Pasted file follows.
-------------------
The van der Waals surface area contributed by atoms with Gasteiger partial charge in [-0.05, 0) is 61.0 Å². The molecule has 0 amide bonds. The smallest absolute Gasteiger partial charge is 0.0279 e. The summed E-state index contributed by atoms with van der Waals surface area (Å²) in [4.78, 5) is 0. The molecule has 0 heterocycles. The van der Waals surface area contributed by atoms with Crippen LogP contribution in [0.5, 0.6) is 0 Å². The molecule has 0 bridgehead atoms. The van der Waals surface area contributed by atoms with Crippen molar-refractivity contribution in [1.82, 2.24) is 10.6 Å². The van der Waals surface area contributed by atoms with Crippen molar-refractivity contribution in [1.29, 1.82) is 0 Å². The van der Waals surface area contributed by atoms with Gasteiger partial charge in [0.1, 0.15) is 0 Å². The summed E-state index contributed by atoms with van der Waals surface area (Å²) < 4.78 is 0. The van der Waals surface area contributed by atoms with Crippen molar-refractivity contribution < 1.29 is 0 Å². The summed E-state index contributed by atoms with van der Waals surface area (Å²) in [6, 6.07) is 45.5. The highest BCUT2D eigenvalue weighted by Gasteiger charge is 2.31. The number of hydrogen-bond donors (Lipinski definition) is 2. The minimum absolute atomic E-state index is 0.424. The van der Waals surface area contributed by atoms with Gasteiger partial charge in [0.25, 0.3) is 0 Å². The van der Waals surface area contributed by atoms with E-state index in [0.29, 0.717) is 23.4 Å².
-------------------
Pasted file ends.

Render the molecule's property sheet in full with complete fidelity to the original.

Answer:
The van der Waals surface area contributed by atoms with Gasteiger partial charge in [-0.05, 0) is 61.0 Å². The molecule has 0 amide bonds. The smallest absolute Gasteiger partial charge is 0.0279 e. The summed E-state index contributed by atoms with van der Waals surface area (Å²) in [4.78, 5) is 0. The molecule has 0 heterocycles. The van der Waals surface area contributed by atoms with Crippen LogP contribution in [0.5, 0.6) is 0 Å². The molecule has 0 bridgehead atoms. The van der Waals surface area contributed by atoms with Crippen molar-refractivity contribution in [1.82, 2.24) is 10.6 Å². The van der Waals surface area contributed by atoms with Crippen molar-refractivity contribution in [1.29, 1.82) is 0 Å². The van der Waals surface area contributed by atoms with Gasteiger partial charge in [0.1, 0.15) is 0 Å². The summed E-state index contributed by atoms with van der Waals surface area (Å²) < 4.78 is 0. The van der Waals surface area contributed by atoms with Crippen molar-refractivity contribution < 1.29 is 0 Å². The summed E-state index contributed by atoms with van der Waals surface area (Å²) in [6, 6.07) is 45.5. The highest BCUT2D eigenvalue weighted by Gasteiger charge is 2.31. The number of hydrogen-bond donors (Lipinski definition) is 2. The minimum absolute atomic E-state index is 0.424. The van der Waals surface area contributed by atoms with Gasteiger partial charge in [0.25, 0.3) is 0 Å². The van der Waals surface area contributed by atoms with E-state index in [0.29, 0.717) is 23.4 Å².